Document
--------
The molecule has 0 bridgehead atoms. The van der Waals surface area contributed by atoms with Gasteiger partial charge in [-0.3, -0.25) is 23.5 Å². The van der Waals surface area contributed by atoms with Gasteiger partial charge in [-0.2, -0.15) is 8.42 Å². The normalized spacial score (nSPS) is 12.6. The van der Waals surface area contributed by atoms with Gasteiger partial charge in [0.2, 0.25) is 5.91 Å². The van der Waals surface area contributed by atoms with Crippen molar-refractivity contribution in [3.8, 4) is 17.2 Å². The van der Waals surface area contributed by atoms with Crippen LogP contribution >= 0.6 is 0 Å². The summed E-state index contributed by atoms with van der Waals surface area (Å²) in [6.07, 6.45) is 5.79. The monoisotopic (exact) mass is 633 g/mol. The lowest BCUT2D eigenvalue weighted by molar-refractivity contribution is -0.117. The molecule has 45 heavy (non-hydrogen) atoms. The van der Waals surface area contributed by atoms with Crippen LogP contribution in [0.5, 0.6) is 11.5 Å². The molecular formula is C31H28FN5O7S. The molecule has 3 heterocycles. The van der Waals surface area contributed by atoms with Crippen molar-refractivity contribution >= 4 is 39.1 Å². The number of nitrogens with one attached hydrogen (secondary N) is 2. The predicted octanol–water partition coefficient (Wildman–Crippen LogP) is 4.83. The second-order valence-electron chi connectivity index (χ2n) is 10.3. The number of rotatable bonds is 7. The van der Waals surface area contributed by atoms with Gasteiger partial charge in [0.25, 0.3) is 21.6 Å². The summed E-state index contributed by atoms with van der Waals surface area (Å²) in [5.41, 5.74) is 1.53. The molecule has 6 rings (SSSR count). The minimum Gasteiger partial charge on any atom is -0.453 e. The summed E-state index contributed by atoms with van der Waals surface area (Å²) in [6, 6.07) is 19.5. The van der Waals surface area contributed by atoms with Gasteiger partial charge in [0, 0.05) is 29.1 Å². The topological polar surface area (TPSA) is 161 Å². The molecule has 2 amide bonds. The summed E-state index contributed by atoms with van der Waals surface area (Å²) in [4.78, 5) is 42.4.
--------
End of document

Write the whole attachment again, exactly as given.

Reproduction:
The molecule has 0 bridgehead atoms. The van der Waals surface area contributed by atoms with Gasteiger partial charge in [-0.3, -0.25) is 23.5 Å². The van der Waals surface area contributed by atoms with Gasteiger partial charge in [-0.2, -0.15) is 8.42 Å². The normalized spacial score (nSPS) is 12.6. The van der Waals surface area contributed by atoms with Gasteiger partial charge in [0.2, 0.25) is 5.91 Å². The van der Waals surface area contributed by atoms with Crippen molar-refractivity contribution in [3.8, 4) is 17.2 Å². The van der Waals surface area contributed by atoms with Crippen LogP contribution >= 0.6 is 0 Å². The summed E-state index contributed by atoms with van der Waals surface area (Å²) in [6.07, 6.45) is 5.79. The monoisotopic (exact) mass is 633 g/mol. The lowest BCUT2D eigenvalue weighted by molar-refractivity contribution is -0.117. The molecule has 45 heavy (non-hydrogen) atoms. The van der Waals surface area contributed by atoms with Crippen LogP contribution in [0.5, 0.6) is 11.5 Å². The molecular formula is C31H28FN5O7S. The molecule has 3 heterocycles. The van der Waals surface area contributed by atoms with Crippen molar-refractivity contribution >= 4 is 39.1 Å². The number of nitrogens with one attached hydrogen (secondary N) is 2. The predicted octanol–water partition coefficient (Wildman–Crippen LogP) is 4.83. The second-order valence-electron chi connectivity index (χ2n) is 10.3. The number of rotatable bonds is 7. The van der Waals surface area contributed by atoms with Gasteiger partial charge in [0.25, 0.3) is 21.6 Å². The summed E-state index contributed by atoms with van der Waals surface area (Å²) in [5.41, 5.74) is 1.53. The molecule has 6 rings (SSSR count). The minimum Gasteiger partial charge on any atom is -0.453 e. The summed E-state index contributed by atoms with van der Waals surface area (Å²) in [6, 6.07) is 19.5. The van der Waals surface area contributed by atoms with Gasteiger partial charge in [0, 0.05) is 29.1 Å². The topological polar surface area (TPSA) is 161 Å². The molecule has 2 amide bonds. The summed E-state index contributed by atoms with van der Waals surface area (Å²) in [4.78, 5) is 42.4.